Introduction — Nov 17, 2016
The second day of the trial of Thomas Mair opened with testimony that could have been scripted by a Hollywood scriptwriter.
In what could be seen as a ploy to extract maximum sympathy and admiration for the victim, Jo Cox, the court heard how she shouted to her assistant and a companion during the attack:
“Get away, get away you two! Let him hurt me – don’t let him hurt you”.
Bernard Kenny, the retired miner who was stabbed as he tried to save Jo Cox didn’t appear in court. Although the following Guardian report leaves the impression that he appeared in person a statement was read out to the court on his behalf. That much is confirmed in a BBC report on the proceedings.
However, his inability to attend should come as no surprise as little has been heard from the pensioner since he was stabbed trying to save Jo Cox.
Normally a heroic pensioner who intervenes in an attack would be much sought after by the media. Indeed, you would think they would be falling over themselves for his account, with photos and interviews, but beyond a brief written statement we’ve heard little from him since the attack.
Leaving one to wonder if he’s not the same Bernard Kenny who lived nearby until 2013, when he died?
Meaning that Jo Cox’s murder may have been staged for political gain. After all the murder of the Remain campaigner took place days before the Brexit referendum and should have convinced voters to remain.
Meanwhile Fazila Aswat, the MP’s assistant and office manager, described how Thomas Mair shouted: ‘Britain first, Britain will always be first.’”
Strangely her testimony is at odds with another witness account, Ahmed Tahir, an Asian shopkeeper at the scene of the attack who claims no one shouted those words.
The court was also shown stills from CCTV cameras, which police claim showed Thomas Mair near the scene of the attack on the day in question. Although given the quality of the photo and the fact that his face is partially obscured it could be anyone.
The case against Thomas Mair is so flawed, so riddled with inconsistencies, that it’s no wonder the judge has banned jurors from accessing the Internet as they deliberate. After all they might come across articles that call into account the official version of events and if the court is to imprison an innocent man in prison for the rest of his life that cannot be allowed to happen. Ed.
Jo Cox murder trial: MP told assistants to flee to safety after she was shot
Ian Cobain — The Guardian Nov 16, 2016
The Labour MP Jo Cox told her two assistants to flee to safety and leave her to her fate after she was shot and stabbed, the trial of the man accused of her murder has heard.
Sandra Major, the Batley and Spen MP’s constituency caseworker, told the Old Bailey on Wednesday: “She was shouting, ‘Get away, get away you two! Let him hurt me – don’t let him hurt you’.”
She said the attacker had retreated after shooting and stabbing Cox but turned around and resumed his attack after hearing her shout.
Thomas Mair, one of Cox’s constituents, is accused of killing her in Birstall, West Yorkshire. The court heard he had been captured on CCTV carrying out the attack, and that he had been arrested moments later while in possession of the knife and gun used to carry out the murder.
As Cox’s family watched from the back of the court, Major and Fazila Aswat, the MP’s assistant and office manager, described how she was repeatedly shot and stabbed in an attack that lasted seconds.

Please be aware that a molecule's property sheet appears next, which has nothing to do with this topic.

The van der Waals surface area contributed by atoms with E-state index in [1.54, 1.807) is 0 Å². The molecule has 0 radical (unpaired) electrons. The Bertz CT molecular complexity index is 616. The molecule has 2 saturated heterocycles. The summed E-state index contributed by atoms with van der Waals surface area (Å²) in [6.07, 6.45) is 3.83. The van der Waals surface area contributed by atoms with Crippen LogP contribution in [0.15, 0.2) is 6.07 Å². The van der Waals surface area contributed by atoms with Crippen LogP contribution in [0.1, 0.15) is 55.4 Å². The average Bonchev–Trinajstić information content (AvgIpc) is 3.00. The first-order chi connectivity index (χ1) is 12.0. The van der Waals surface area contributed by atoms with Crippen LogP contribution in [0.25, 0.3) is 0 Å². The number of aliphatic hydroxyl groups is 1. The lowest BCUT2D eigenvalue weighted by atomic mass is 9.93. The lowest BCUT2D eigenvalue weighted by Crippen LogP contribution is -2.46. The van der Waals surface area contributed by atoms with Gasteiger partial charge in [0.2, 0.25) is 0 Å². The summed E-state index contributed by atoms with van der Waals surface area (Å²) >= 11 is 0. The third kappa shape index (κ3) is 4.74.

The three women had driven to a meeting with constituents in the library at Birstall during the EU referendum campaign in June.
Major told the court that as they climbed from the car she could see a man approaching. She said: “He had a gun in his hand. He raised his arm and shot Jo in the head. Then he got a knife out of his bag. It was black.
“Jo was lying on the floor, and she sort of tried to sit up. He just started stabbing her while she was lying on the floor. Jo tried to get away. Fazila was shouting: ‘Get away from her, she’s got two little children.’ I was just screaming. I thought that if some people came, he might go away.”
Cox tried to get to her feet but rolled off the pavement into the road, the court heard. At this point, Major said, the attacker threatened her and Aswat with the knife, and Cox shouted that they should save themselves.
Major said: “He had started to walk away a little bit, but when Jo shouted out, he came back. He started stabbing her again. She was on the floor. She didn’t get up again.”
Occasionally fighting back tears, Aswat said she first realised Cox had come under attack when she saw her lying on the ground.
She said: “A man stood over her with a knife. I knew something was completely wrong. Then there was a gunshot. I said: ‘Jo, you need to run.’ She said: ‘I can’t run, I’m hurt.’ Then he came back.”
Aswat, who told the jury that she retreated behind the Vauxhall Astra in which they had driven to the library, added: “I heard two further gunshots, and you could see his arm going to her. He actually shot her from close range, because he was standing over her.
“It was at the end he stood up and said: ‘Britain first, Britain will always be first.’”
In a statement read to the court, Bernard Carter-Kenny, a retired miner then aged 77, described how he was stabbed when he tried to help Cox.
He told jurors that he heard a bang he thought sounded like a gun but must have been a car backfiring. He added: “When I saw Jo roll into the road, I could see blood. I jumped out of the car. My first feeling was he was kicking her and brandishing a knife. She was on the floor and he had a knife in his hand. People were shouting: ‘Get help, get help.’”
Carter-Kenny said he ran across and wanted to jump on the attacker’s shoulder. He said he saw a 9in “dagger” in his hands and that the attacker shoved it into his stomach.